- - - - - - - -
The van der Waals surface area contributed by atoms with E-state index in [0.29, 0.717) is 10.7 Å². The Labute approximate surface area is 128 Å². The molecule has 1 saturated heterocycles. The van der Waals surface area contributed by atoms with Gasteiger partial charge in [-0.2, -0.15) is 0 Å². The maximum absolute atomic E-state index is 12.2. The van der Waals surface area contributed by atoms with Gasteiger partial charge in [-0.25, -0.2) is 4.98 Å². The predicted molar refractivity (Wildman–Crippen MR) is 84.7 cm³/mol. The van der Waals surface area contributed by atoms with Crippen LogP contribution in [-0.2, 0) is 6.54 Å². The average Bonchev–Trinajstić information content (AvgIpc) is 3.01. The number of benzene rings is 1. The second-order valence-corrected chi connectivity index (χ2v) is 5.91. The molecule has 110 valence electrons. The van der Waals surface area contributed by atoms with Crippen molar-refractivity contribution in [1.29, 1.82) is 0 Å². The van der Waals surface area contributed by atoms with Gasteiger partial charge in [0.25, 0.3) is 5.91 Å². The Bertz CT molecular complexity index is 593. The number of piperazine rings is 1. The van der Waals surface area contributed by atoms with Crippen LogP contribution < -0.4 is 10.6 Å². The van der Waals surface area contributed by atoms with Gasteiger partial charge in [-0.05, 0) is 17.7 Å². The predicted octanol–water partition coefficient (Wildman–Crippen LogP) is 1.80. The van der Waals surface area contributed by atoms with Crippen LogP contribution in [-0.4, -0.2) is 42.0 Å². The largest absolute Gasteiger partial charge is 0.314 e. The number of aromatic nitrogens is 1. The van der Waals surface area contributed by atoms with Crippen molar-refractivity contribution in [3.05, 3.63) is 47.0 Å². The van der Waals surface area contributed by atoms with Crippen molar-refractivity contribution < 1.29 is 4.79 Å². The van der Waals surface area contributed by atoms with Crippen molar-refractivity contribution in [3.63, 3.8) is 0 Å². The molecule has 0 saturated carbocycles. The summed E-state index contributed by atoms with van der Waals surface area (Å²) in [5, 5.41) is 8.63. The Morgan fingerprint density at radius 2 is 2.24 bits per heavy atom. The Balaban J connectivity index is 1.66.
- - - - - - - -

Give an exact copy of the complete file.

The van der Waals surface area contributed by atoms with E-state index in [0.29, 0.717) is 10.7 Å². The Labute approximate surface area is 128 Å². The molecule has 1 saturated heterocycles. The van der Waals surface area contributed by atoms with Gasteiger partial charge in [-0.2, -0.15) is 0 Å². The maximum absolute atomic E-state index is 12.2. The van der Waals surface area contributed by atoms with Gasteiger partial charge in [-0.25, -0.2) is 4.98 Å². The predicted molar refractivity (Wildman–Crippen MR) is 84.7 cm³/mol. The van der Waals surface area contributed by atoms with Crippen LogP contribution in [-0.2, 0) is 6.54 Å². The average Bonchev–Trinajstić information content (AvgIpc) is 3.01. The number of benzene rings is 1. The second-order valence-corrected chi connectivity index (χ2v) is 5.91. The molecule has 110 valence electrons. The van der Waals surface area contributed by atoms with Crippen molar-refractivity contribution in [1.29, 1.82) is 0 Å². The van der Waals surface area contributed by atoms with Gasteiger partial charge in [0.25, 0.3) is 5.91 Å². The Bertz CT molecular complexity index is 593. The number of piperazine rings is 1. The van der Waals surface area contributed by atoms with Crippen LogP contribution < -0.4 is 10.6 Å². The van der Waals surface area contributed by atoms with Gasteiger partial charge in [-0.05, 0) is 17.7 Å². The predicted octanol–water partition coefficient (Wildman–Crippen LogP) is 1.80. The van der Waals surface area contributed by atoms with Crippen LogP contribution in [-0.4, -0.2) is 42.0 Å². The largest absolute Gasteiger partial charge is 0.314 e. The number of aromatic nitrogens is 1. The van der Waals surface area contributed by atoms with Crippen molar-refractivity contribution in [3.05, 3.63) is 47.0 Å². The van der Waals surface area contributed by atoms with Crippen molar-refractivity contribution < 1.29 is 4.79 Å². The van der Waals surface area contributed by atoms with Crippen molar-refractivity contribution in [3.63, 3.8) is 0 Å². The molecule has 0 saturated carbocycles. The summed E-state index contributed by atoms with van der Waals surface area (Å²) in [5, 5.41) is 8.63. The Morgan fingerprint density at radius 2 is 2.24 bits per heavy atom. The Balaban J connectivity index is 1.66.